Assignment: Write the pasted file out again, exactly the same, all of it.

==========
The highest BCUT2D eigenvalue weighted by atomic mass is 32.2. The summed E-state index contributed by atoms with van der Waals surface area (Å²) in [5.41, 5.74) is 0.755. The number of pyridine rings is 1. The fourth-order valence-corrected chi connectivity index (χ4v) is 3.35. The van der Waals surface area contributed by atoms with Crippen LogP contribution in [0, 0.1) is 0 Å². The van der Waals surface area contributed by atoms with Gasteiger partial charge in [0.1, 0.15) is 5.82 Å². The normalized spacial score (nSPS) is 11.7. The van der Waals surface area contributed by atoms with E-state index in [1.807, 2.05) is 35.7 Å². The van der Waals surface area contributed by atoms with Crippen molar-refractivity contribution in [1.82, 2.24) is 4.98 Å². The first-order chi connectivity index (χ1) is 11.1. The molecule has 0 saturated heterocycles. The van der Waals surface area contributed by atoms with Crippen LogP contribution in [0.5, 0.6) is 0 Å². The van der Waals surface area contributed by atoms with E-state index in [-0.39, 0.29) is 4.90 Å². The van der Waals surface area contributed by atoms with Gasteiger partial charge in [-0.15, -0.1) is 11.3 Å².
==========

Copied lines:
The highest BCUT2D eigenvalue weighted by atomic mass is 32.2. The summed E-state index contributed by atoms with van der Waals surface area (Å²) in [5.41, 5.74) is 0.755. The number of pyridine rings is 1. The fourth-order valence-corrected chi connectivity index (χ4v) is 3.35. The van der Waals surface area contributed by atoms with Crippen LogP contribution in [0, 0.1) is 0 Å². The van der Waals surface area contributed by atoms with Gasteiger partial charge in [0.1, 0.15) is 5.82 Å². The normalized spacial score (nSPS) is 11.7. The van der Waals surface area contributed by atoms with E-state index in [1.807, 2.05) is 35.7 Å². The van der Waals surface area contributed by atoms with Crippen molar-refractivity contribution in [1.82, 2.24) is 4.98 Å². The first-order chi connectivity index (χ1) is 11.1. The molecule has 0 saturated heterocycles. The van der Waals surface area contributed by atoms with Crippen LogP contribution in [0.5, 0.6) is 0 Å². The van der Waals surface area contributed by atoms with E-state index in [-0.39, 0.29) is 4.90 Å². The van der Waals surface area contributed by atoms with Gasteiger partial charge in [-0.15, -0.1) is 11.3 Å².